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My puppy has been barking and howling in her crate nonstop for the last couple of days. She went from only barking a few minutes to now doing it nonstop for 30mins +. She is only 11 weeks old and we've been giving her two 15 minute walks per day as recommended by the breeder and lots of play time and training. I've tried almost everything I could find online to get her to like her crate (clicker training, rewarding when quiet, crate games, kongs, high value treats, feeding in the crate).

I looked up dog training in my area and found 5 star reviews for Bark Busters on yelp. Has anyone here used them before and are they worth the money?

They come out to your home and spend 2-3 hours teaching you how to train your dog. Sounds like they then watch you do some of the training. It is pretty expensive though.

$295 for the initial 2-3 hr session. You can get a year long package for $795 or a lifetime package for $895. They will basically be on call for you and come do follow-up sessions every 2 weeks. The trainer in my area seems to have really good reviews. It sounds too good to be true though.
 

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I had never heard of them before. They use the term "pack leader" a lot on their website, but also don't condone compulsion training or alpha rolls or things of that nature - so that's good.

The price is pretty high for me, but it may be normal in your area.

Personally, I'm a fan of more local training facilities. I feel like you can get to know the trainers a bit better and they aren't so corporately bound. But if you don't have any other options I don't think this is necessarily a bad choice by any means.

Someone else may know more about them though.
 

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I would run away from them. One of the first things they talk about is "how to become your dogs pack leader", you can read about why dominance theory is wrong here:
http://www.dogforum.com/training-behavior-stickies/dominance-dogs-4076/

Unfortunately dominance theory has flourished in recent years, IMO largely thanks to the popularity of the show 'Dog Whisperer'. I was once sucked in to the mantra of the pack leader BS- after doing actual research (about both the beginnings of dominance theory- which link back to a hugely flawed study in the 40's- and about modern applications of dominance theory and the trainwrecks/failures that often come out of the Dog Whisperer show and are covered up by the network) I have since moved back over to the positive reinforcement side of training- I definitely see a difference in the way the dog I raised using dominance techniques behaves vs the new puppy learning almost exclusively through positive reinforcement, and I prefer the reinforcement driven puppy.

A puppy howling in her crate at night is not unusual, and if its taking her under an hour to calm back down I wouldn't be too worried. Try increasing how much time you play with her to really tire her out and put her in with a kong filled with frozen peanut butter at night. As annoying as a howling puppy is, IME most dogs/puppies go through a period where they will protest being in their crate. If you want to continue with crate training, you just have to let her tire herself out. If you're very consistent abotu her not coming out when she's howling she will eventually stop.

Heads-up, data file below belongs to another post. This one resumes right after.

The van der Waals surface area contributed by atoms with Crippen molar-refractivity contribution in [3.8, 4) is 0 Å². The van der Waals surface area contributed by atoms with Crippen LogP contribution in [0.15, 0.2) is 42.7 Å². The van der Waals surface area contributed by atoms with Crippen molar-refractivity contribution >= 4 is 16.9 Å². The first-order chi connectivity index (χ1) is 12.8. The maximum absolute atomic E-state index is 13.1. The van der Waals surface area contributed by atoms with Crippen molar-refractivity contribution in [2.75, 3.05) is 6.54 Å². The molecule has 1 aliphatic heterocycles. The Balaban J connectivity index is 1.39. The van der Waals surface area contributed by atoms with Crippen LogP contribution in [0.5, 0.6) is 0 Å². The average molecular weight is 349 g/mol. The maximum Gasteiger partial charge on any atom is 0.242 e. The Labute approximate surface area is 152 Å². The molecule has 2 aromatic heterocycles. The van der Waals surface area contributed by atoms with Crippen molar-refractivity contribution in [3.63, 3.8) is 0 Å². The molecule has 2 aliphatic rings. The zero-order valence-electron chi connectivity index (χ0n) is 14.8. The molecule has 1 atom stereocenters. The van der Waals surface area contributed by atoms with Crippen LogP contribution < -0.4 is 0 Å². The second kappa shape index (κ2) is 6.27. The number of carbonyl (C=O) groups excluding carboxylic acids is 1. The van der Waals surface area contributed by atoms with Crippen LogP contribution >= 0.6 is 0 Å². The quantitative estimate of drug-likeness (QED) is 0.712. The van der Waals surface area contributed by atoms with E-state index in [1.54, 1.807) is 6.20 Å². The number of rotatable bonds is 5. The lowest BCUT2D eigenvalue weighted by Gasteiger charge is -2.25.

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Personally, I don't think it's worth the money.

Bark Busters is actually controversial in the dog training world....

Iirc, they are franchises so anyone with the $ can buy one and become a trainer. If you dig around more on the internet you'll find a lot of mixed reviews.

Ultimately though, they are known for the use of aversives.
This explains a bit about the tools, methods, and problems that can arise.
Bark Busters: Promoting Facts or Myths? - eileenanddogseileenanddogs

Personally, I would look around for a good reward based trainer through sites in this thread:
http://www.dogforum.com/training-be...ainer-behavior-consultant-behaviorist-113946/

Also take a look at this thread on crate training:
http://www.dogforum.com/training-behavior-stickies/crate-training-faq-3974/
 

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I didn't know this until after I got my first Beagle:

It is not a coincidence that the name Beagle sounds so much like the word bugle. A beagle has a bark that can be heard for miles, and for this reason, the dogs used to be used as actual bugles during war time. I made that up, don’t worry. Regardless, the dog is still really loud."

Later, I read that the Beagle was selectively bred for the loud bark so the hunter could tell where he is from far off.
(The only dog with a louder bark is the Bloodhound)
 

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Loud Barking

I didn't know this until after I got my first Beagle:

It is not a coincidence that the name Beagle sounds so much like the word bugle. A beagle has a bark that can be heard for miles, and for this reason, the dogs used to be used as actual bugles during war time. I made that up, don’t worry. Regardless, the dog is still really loud."

Later, I read that the Beagle was selectively bred for the loud bark so the hunter could tell where he is from far off.
(The only dog with a louder bark is the Bloodhound)
 
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